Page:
The home is full of stories for Schneider and her family. She points to the cottage next to the nearly 200-year-old barn and tells of its creation.

“The Catholic Charities were brining people over from Europe after the war, and were looking for homes for them to stay,” Schneider recalled. “At that time we weren’t using the downstairs and my mother was staying here.”

Wanting to keep her mother company while she and her husband were away, the Schneiders housed a man and his family in the cellar.

“He said, ‘Mrs. Schneider, I was sent to Siberia and we had to build our own houses,’” she remembered. “‘If you let me cut some trees, I can build something here.’ Oh, my husband was delighted. He got a sawmill for him. He chose his trees, cut them into boards. We went over to Mr. Prince’s on the other side of Alanthus (Road), and that’s the log cabin over by the barn.”

In the 1900s the farm was the home to Berry Hill Dyspepsia Water, advertised as “for dyspepsia, indigestion, constipation and all forms of stomach disorders. Remedy of great merit for kidney diseases, acid, diathesis, stone, gravel, rheumatism, and dropsical affections.”

The spring from which the water came is still on the property, but is now only used as a conversation piece for visitors.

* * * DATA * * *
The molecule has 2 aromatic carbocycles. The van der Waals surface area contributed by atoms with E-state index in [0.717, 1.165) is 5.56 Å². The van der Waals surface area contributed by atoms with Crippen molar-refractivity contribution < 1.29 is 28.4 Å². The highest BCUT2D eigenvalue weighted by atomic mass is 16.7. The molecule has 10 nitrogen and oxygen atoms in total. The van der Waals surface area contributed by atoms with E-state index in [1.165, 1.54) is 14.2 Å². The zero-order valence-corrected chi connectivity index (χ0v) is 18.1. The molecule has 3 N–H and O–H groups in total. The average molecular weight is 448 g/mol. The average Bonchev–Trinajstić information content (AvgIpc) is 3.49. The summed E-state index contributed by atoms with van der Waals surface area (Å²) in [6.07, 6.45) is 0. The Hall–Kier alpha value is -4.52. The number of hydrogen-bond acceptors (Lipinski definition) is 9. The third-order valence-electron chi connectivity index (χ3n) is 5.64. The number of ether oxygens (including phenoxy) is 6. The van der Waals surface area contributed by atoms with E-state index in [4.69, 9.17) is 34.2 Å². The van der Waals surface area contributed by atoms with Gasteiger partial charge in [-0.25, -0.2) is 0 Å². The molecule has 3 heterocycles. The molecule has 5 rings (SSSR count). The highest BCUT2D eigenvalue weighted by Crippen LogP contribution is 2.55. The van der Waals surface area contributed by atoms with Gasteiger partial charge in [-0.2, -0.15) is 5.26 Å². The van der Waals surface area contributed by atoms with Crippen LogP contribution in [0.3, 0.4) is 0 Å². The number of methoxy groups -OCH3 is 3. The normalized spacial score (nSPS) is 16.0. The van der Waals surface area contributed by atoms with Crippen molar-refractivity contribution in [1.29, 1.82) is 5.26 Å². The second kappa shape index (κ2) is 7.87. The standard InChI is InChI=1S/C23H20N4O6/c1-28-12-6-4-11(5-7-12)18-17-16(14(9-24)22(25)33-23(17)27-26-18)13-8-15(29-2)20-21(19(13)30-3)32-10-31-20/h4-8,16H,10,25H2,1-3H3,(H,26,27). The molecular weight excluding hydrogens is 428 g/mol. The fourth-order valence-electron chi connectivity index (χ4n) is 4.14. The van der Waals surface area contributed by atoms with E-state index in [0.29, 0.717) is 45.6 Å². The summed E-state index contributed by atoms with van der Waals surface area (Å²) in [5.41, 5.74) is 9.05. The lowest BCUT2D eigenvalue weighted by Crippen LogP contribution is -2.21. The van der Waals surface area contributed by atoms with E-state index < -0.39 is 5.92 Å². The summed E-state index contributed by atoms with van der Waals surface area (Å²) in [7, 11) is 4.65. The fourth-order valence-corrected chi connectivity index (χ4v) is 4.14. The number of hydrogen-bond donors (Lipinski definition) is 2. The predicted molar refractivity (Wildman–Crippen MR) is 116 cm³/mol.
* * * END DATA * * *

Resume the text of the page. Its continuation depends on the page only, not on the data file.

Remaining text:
The Schneiders first decided to share their home with visitors after joining the Culpeper Historic Society years ago, but were away for several years before returning permanently about two years ago.

Since then, more people have come asking to see the home, prompting her to allow it be opened for the BSF fall celebration.

“I thought, I don’t mind sharing what I’ve been enjoying all my life,” Schneider said.

Celebrating 20 years
The fall celebration also serves as an opportunity for the board to honor all of its members for 20 years of service to the battlefield.

Geisler said 66 members have been invited to attend, and they will receive a special recognition at the luncheon.

Wittenberg’s speech will likely be a highlight for those attending, but just being invited was a highlight for the writer, Hall said.

“He’s a terrific cavalry scholar,” Hall said. “He’s written prolifically on cavalry actions during the Civil War. He’s a close personal friend, and I called him and told him to get his rear out here from Ohio.

“He views this particular invitation as one of the crowning achievements of his career.”

For the volunteers of the Brandy Station Foundation, making 20 years as an organization has to be a crowning achievement as well.

Hall recalled the early days and how the BSF was looked upon as “outsiders trying to stop development.” Now, they are seen as responsible neighbors.

“The important thing about battlefield preservation is that this is community service at its least selfish,” Hall said. “People come forth, give of their own time and resources to aid the cause of America’s greatest cavalry battlefield. This is the most generous token of human kindness that can be considered.

“That is important. No one gets paid here. And, it takes real human courage to serve in a then-unpopular but just cause.”

This just cause has helped save hundreds of acres of pristine battlefield, and has given the foundation a chance to showcase wonderful pieces of living history like Berry Hill.

“Not a lot of people have visited this house because of its remote location,” Hall said. “This is an opportunity to see one of Culpeper’s most historic homes that most people in this county have not seen.”